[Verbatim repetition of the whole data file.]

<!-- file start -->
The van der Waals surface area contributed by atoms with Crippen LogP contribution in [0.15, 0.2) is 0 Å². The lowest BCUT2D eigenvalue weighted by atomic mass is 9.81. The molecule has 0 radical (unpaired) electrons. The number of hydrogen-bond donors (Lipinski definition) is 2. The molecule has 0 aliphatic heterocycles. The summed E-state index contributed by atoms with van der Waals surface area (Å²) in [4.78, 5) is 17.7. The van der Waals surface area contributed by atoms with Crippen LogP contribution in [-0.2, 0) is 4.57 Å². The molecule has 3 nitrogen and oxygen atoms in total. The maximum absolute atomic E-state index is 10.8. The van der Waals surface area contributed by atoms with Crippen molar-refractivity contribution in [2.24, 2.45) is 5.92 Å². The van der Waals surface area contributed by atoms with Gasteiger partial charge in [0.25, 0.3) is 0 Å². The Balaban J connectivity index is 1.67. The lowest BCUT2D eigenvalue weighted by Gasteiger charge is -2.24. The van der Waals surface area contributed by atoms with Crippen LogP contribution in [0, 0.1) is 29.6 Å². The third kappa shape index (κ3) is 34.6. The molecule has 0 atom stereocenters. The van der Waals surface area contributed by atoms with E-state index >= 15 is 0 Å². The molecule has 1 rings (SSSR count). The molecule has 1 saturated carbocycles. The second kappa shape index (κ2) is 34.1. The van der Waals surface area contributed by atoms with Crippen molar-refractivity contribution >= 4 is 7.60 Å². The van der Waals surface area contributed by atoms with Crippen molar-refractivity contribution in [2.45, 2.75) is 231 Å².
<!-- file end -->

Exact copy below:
The van der Waals surface area contributed by atoms with Crippen LogP contribution in [0.15, 0.2) is 0 Å². The lowest BCUT2D eigenvalue weighted by atomic mass is 9.81. The molecule has 0 radical (unpaired) electrons. The number of hydrogen-bond donors (Lipinski definition) is 2. The molecule has 0 aliphatic heterocycles. The summed E-state index contributed by atoms with van der Waals surface area (Å²) in [4.78, 5) is 17.7. The van der Waals surface area contributed by atoms with Crippen LogP contribution in [-0.2, 0) is 4.57 Å². The molecule has 3 nitrogen and oxygen atoms in total. The maximum absolute atomic E-state index is 10.8. The van der Waals surface area contributed by atoms with Crippen molar-refractivity contribution in [2.24, 2.45) is 5.92 Å². The van der Waals surface area contributed by atoms with Gasteiger partial charge in [0.25, 0.3) is 0 Å². The Balaban J connectivity index is 1.67. The lowest BCUT2D eigenvalue weighted by Gasteiger charge is -2.24. The van der Waals surface area contributed by atoms with Crippen LogP contribution in [0, 0.1) is 29.6 Å². The third kappa shape index (κ3) is 34.6. The molecule has 0 atom stereocenters. The van der Waals surface area contributed by atoms with E-state index >= 15 is 0 Å². The molecule has 1 rings (SSSR count). The molecule has 1 saturated carbocycles. The second kappa shape index (κ2) is 34.1. The van der Waals surface area contributed by atoms with Crippen molar-refractivity contribution >= 4 is 7.60 Å². The van der Waals surface area contributed by atoms with Crippen molar-refractivity contribution in [2.45, 2.75) is 231 Å².